60 Minutes History & Culture

The temple was not a Vedic institution: Manu V. Devadevan

Manu V. Devadevan   | Photo Credit: Sreejith R. Kumar

Kannada poet, historian and political theorist Manu V. Devadevan’s most recent work, The Prehistory of Hinduism, received much acclaim. Devadevan, who teaches history at Indian Institute of Technology, Mandi, specialises in the political economy of precolonial South India. In this interview, Devadevan talks about the factors leading to the formation of modern Hinduism — the unprecedented proliferation of temple-building between 1000 and 1200 CE, giving rise to inherited religious identities among the laity; the rise of the ‘guru’ as a central authority figure resulting in older texts and practices going out of fashion; and the emergence of popular Indian ‘godmen’, catalysed by private television channels and the Constitutional provision that confers on them the right to acquire and manage property in the name of religion. I also asked Devadevan about the recent controversy over Twitter CEO Jack Dorsey holding up a ‘Smash Brahminical Patriarchy’ placard and he speaks of the hollowness of terms like ‘brahminism’ in today’s political climate. Excerpts:

In your book, you posit two approaches to studying Hinduism: the ‘primordialist’ and the ‘constructionist’. Can you elaborate?

Until very recently, it was believed that Hinduism was one of the oldest religions in the world. Its beginnings were placed in mid second millennium BCE which is the date generally assigned to the Rig Veda. At times, its antiquity was pushed back to early half of the third millennium BCE, when Harappan urbanism began to develop. This view, which lays emphasis on Hinduism’s putative antiquity, is what I have called the primordialist position. It has lost little of its popular appeal. There are also a number of historians and Indologists who continue to endorse this view. Opposed to this, an interesting body of writings produced in recent decades argues that Hinduism, as an idea and an identity, is not older than the 19th century. This is the constructionist approach. The constructionists show greater awareness about the political and economic processes that enable or assist the making of religious identities. In their understanding, religious identities — such as Hindu, Muslim, Christian — are consciously constructed under specific historical conditions. They hold that such identities do not exist in any essential or homogeneous form for several hundred years. Informed by this historical insight, it has been possible for constructionist research to show that the making of a Hindu religious identity does not antedate the early 19th century.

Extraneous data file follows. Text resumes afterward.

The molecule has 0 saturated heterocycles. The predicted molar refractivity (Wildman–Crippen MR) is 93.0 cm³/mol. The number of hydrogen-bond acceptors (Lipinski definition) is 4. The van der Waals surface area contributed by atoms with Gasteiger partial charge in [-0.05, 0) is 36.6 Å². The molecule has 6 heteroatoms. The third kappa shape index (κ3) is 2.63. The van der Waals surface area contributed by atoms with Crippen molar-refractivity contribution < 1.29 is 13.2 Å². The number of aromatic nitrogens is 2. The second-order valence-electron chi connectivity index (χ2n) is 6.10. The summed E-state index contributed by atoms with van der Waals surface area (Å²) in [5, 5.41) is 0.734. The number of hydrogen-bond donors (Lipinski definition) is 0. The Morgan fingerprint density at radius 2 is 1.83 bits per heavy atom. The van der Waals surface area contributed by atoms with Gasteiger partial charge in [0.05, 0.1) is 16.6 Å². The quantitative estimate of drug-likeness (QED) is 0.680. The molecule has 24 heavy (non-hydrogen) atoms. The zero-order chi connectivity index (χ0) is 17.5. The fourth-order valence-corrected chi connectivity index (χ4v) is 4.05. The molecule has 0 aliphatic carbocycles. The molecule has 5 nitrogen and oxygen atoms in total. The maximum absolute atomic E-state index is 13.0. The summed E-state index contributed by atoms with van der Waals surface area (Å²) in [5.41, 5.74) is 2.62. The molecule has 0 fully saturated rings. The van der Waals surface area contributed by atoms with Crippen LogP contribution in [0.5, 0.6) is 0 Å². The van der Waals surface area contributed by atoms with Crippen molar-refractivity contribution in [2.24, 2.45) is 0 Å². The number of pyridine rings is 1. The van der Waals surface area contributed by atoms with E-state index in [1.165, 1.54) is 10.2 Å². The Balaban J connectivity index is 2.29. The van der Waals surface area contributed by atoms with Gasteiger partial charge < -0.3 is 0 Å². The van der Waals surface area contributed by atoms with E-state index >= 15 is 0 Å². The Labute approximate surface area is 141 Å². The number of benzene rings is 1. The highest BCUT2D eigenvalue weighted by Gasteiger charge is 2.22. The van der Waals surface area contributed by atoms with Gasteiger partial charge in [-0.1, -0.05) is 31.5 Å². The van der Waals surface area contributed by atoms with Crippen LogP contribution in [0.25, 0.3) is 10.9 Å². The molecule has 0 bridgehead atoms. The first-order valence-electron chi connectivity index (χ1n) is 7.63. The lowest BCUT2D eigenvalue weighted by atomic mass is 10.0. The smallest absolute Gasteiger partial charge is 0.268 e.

You have argued that inherited religious identities only existed for specialist ‘renouncer’ communities and were non-existent among the laity before 1000 CE...